2. Increase exposure to natural sunlight or bright lights during the day

As your body is designed to be awake during the day, getting more light can help your body wake up and be alert. On the other hand, if you find that the sun wakes you up too early in the summer, you might want to use blackout blinds or an eye mask. After all, these days we don’t need to be up at sunrise to make the most of the daylight.

3. Where possible, keep your bedroom as a place to sleep

Where possible, keep your bedroom as a place to sleep or have sex in. Check the temperature, not too hot and not too cold. Things like bedding and a comfortable mattress can make a difference.

4. Avoid bright lights

Reduce blue light exposure (from electronic devices and screens) at least an hour before you plan to go to sleep.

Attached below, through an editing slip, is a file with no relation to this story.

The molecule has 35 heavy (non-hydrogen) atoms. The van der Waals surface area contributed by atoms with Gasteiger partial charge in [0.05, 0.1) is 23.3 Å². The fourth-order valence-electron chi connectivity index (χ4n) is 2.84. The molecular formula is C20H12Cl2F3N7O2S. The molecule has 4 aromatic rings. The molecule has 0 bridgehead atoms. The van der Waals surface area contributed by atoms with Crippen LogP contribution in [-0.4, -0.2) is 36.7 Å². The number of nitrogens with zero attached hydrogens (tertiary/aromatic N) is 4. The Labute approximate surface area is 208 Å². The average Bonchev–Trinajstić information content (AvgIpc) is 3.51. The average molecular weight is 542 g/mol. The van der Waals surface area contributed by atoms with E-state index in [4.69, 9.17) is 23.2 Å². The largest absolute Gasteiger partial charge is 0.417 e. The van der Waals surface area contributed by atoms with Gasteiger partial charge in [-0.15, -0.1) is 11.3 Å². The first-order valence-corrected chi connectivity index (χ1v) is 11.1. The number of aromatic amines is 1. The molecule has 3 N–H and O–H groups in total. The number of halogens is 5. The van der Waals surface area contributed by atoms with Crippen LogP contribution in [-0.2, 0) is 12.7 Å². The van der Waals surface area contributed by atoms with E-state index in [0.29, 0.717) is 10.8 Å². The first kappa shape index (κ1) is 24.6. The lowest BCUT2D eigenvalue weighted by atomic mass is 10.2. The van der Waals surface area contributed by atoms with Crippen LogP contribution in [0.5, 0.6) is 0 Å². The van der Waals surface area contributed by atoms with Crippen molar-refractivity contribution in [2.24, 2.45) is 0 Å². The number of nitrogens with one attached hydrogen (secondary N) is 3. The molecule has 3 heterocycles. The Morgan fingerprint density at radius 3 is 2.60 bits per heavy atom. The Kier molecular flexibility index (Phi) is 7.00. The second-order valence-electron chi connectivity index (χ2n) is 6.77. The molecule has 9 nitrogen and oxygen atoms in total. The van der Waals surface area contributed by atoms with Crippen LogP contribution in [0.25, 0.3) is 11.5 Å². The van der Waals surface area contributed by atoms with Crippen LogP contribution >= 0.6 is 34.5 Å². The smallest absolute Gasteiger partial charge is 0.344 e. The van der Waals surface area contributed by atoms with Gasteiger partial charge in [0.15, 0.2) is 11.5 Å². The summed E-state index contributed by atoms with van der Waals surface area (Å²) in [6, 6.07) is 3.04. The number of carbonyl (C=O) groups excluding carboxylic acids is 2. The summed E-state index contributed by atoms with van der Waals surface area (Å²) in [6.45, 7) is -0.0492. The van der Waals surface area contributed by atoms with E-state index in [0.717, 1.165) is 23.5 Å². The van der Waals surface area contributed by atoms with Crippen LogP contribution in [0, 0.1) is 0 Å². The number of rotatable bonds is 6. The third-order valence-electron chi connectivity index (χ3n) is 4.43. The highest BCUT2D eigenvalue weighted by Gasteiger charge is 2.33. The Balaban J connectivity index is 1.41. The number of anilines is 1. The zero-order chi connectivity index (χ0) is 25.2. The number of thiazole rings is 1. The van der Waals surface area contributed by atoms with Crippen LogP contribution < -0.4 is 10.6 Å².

5. Don’t look at screens in bed

This will wake your brain up and make it harder to switch off. Put your devices into sleep mode and/or in another room so you are not disturbed by alerts. Read or listen to an audiobook or music if you need to unwind in bed.

6. Take steps to calm your mind during the day

We are constantly exposed to multiple stimulants from messages, social media etc. Set regular times to look at these - not just before you go to sleep. This can help with the feeling that you need to be always checking and responding. This will make it easier to switch off when you want to go to sleep. Meditation, guided relaxation or visualisations help some people unwind and drop off. This is also helpful if you wake up in the night and find it hard to get back to sleep. If you can’t sleep, deep relaxation is the next best thing. It is important to find what works for you.

7. Get regular exercise

This can help reduce the tensions that have built up during the day but avoid excessive exercise just before bed-time.

8. Think about your diet

Avoid rich, heavy or spicy food before bedtime. Eating lots of sugar and refined carbs such as white bread, white rice, and pasta during the day can trigger wakefulness at night and pull you out of the deep, restorative stages of sleep.